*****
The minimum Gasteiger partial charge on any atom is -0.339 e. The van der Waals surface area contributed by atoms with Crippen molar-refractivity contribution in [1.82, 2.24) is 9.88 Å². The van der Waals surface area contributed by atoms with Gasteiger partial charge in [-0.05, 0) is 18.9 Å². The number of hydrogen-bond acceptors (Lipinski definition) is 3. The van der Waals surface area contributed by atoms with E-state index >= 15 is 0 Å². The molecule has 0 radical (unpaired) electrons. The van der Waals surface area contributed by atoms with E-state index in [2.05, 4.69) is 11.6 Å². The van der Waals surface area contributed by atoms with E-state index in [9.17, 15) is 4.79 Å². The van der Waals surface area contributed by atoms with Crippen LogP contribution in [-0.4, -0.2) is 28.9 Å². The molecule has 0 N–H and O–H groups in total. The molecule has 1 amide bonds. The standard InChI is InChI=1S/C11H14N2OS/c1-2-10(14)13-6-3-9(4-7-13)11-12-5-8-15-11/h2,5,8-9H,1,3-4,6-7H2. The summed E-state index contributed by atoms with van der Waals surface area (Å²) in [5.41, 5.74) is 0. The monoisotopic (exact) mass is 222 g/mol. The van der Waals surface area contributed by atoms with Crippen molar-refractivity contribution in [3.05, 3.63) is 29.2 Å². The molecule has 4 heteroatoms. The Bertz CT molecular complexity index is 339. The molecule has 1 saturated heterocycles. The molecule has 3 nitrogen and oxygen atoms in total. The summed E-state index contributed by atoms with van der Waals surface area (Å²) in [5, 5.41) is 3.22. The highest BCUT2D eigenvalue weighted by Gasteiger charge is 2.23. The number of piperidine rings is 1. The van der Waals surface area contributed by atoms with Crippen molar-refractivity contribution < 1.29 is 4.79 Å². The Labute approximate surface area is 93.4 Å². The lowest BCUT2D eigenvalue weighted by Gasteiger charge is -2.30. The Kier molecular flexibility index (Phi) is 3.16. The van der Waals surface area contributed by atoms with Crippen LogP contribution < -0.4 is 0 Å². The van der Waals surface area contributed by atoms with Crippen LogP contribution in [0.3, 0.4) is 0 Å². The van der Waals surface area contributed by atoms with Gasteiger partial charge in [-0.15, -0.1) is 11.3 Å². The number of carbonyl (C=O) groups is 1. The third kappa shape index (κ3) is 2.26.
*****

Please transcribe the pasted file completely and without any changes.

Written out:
The minimum Gasteiger partial charge on any atom is -0.339 e. The van der Waals surface area contributed by atoms with Crippen molar-refractivity contribution in [1.82, 2.24) is 9.88 Å². The van der Waals surface area contributed by atoms with Gasteiger partial charge in [-0.05, 0) is 18.9 Å². The number of hydrogen-bond acceptors (Lipinski definition) is 3. The van der Waals surface area contributed by atoms with E-state index >= 15 is 0 Å². The molecule has 0 radical (unpaired) electrons. The van der Waals surface area contributed by atoms with E-state index in [2.05, 4.69) is 11.6 Å². The van der Waals surface area contributed by atoms with E-state index in [9.17, 15) is 4.79 Å². The van der Waals surface area contributed by atoms with Crippen LogP contribution in [-0.4, -0.2) is 28.9 Å². The molecule has 0 N–H and O–H groups in total. The molecule has 1 amide bonds. The standard InChI is InChI=1S/C11H14N2OS/c1-2-10(14)13-6-3-9(4-7-13)11-12-5-8-15-11/h2,5,8-9H,1,3-4,6-7H2. The summed E-state index contributed by atoms with van der Waals surface area (Å²) in [5.41, 5.74) is 0. The monoisotopic (exact) mass is 222 g/mol. The van der Waals surface area contributed by atoms with Crippen molar-refractivity contribution in [3.05, 3.63) is 29.2 Å². The molecule has 4 heteroatoms. The Bertz CT molecular complexity index is 339. The molecule has 1 saturated heterocycles. The molecule has 3 nitrogen and oxygen atoms in total. The summed E-state index contributed by atoms with van der Waals surface area (Å²) in [5, 5.41) is 3.22. The highest BCUT2D eigenvalue weighted by Gasteiger charge is 2.23. The number of piperidine rings is 1. The van der Waals surface area contributed by atoms with Crippen molar-refractivity contribution < 1.29 is 4.79 Å². The Labute approximate surface area is 93.4 Å². The lowest BCUT2D eigenvalue weighted by Gasteiger charge is -2.30. The Kier molecular flexibility index (Phi) is 3.16. The van der Waals surface area contributed by atoms with Crippen LogP contribution < -0.4 is 0 Å². The van der Waals surface area contributed by atoms with Crippen LogP contribution in [0.3, 0.4) is 0 Å². The van der Waals surface area contributed by atoms with Gasteiger partial charge in [-0.15, -0.1) is 11.3 Å². The number of carbonyl (C=O) groups is 1. The third kappa shape index (κ3) is 2.26.